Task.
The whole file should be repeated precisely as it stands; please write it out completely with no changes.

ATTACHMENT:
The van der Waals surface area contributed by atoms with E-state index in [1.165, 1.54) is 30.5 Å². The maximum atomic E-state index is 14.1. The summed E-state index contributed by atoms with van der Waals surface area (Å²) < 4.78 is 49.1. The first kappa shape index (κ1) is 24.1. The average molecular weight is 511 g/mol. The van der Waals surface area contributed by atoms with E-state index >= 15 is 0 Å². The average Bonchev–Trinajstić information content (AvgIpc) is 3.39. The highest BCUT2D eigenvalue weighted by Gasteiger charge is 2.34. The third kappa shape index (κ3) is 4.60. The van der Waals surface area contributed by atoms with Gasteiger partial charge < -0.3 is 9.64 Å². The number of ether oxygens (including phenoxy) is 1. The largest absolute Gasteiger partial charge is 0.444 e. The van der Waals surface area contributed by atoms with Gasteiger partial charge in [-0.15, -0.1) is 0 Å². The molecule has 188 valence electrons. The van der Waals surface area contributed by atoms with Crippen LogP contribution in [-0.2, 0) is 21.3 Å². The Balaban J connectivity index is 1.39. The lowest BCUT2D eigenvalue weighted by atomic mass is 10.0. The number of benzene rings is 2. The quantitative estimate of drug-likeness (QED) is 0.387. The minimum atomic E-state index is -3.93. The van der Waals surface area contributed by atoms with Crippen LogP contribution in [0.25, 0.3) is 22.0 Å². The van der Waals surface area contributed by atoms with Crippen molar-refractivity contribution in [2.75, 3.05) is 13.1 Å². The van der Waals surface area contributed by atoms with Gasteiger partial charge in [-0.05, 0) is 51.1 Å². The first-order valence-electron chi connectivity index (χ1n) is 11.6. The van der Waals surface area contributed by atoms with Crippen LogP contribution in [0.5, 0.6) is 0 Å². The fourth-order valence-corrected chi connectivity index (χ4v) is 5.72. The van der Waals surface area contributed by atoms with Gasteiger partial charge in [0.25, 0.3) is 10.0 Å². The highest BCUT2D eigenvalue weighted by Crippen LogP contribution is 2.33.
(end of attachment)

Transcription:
The van der Waals surface area contributed by atoms with E-state index in [1.165, 1.54) is 30.5 Å². The maximum atomic E-state index is 14.1. The summed E-state index contributed by atoms with van der Waals surface area (Å²) < 4.78 is 49.1. The first kappa shape index (κ1) is 24.1. The average molecular weight is 511 g/mol. The van der Waals surface area contributed by atoms with E-state index >= 15 is 0 Å². The average Bonchev–Trinajstić information content (AvgIpc) is 3.39. The highest BCUT2D eigenvalue weighted by Gasteiger charge is 2.34. The third kappa shape index (κ3) is 4.60. The van der Waals surface area contributed by atoms with Gasteiger partial charge < -0.3 is 9.64 Å². The number of ether oxygens (including phenoxy) is 1. The largest absolute Gasteiger partial charge is 0.444 e. The van der Waals surface area contributed by atoms with Gasteiger partial charge in [-0.15, -0.1) is 0 Å². The molecule has 188 valence electrons. The van der Waals surface area contributed by atoms with Crippen LogP contribution in [-0.2, 0) is 21.3 Å². The Balaban J connectivity index is 1.39. The lowest BCUT2D eigenvalue weighted by atomic mass is 10.0. The number of benzene rings is 2. The quantitative estimate of drug-likeness (QED) is 0.387. The minimum atomic E-state index is -3.93. The van der Waals surface area contributed by atoms with Crippen LogP contribution in [0.25, 0.3) is 22.0 Å². The van der Waals surface area contributed by atoms with Crippen molar-refractivity contribution in [2.75, 3.05) is 13.1 Å². The van der Waals surface area contributed by atoms with Gasteiger partial charge in [-0.05, 0) is 51.1 Å². The first-order valence-electron chi connectivity index (χ1n) is 11.6. The van der Waals surface area contributed by atoms with Crippen LogP contribution in [0.5, 0.6) is 0 Å². The fourth-order valence-corrected chi connectivity index (χ4v) is 5.72. The van der Waals surface area contributed by atoms with Gasteiger partial charge in [0.25, 0.3) is 10.0 Å². The highest BCUT2D eigenvalue weighted by Crippen LogP contribution is 2.33.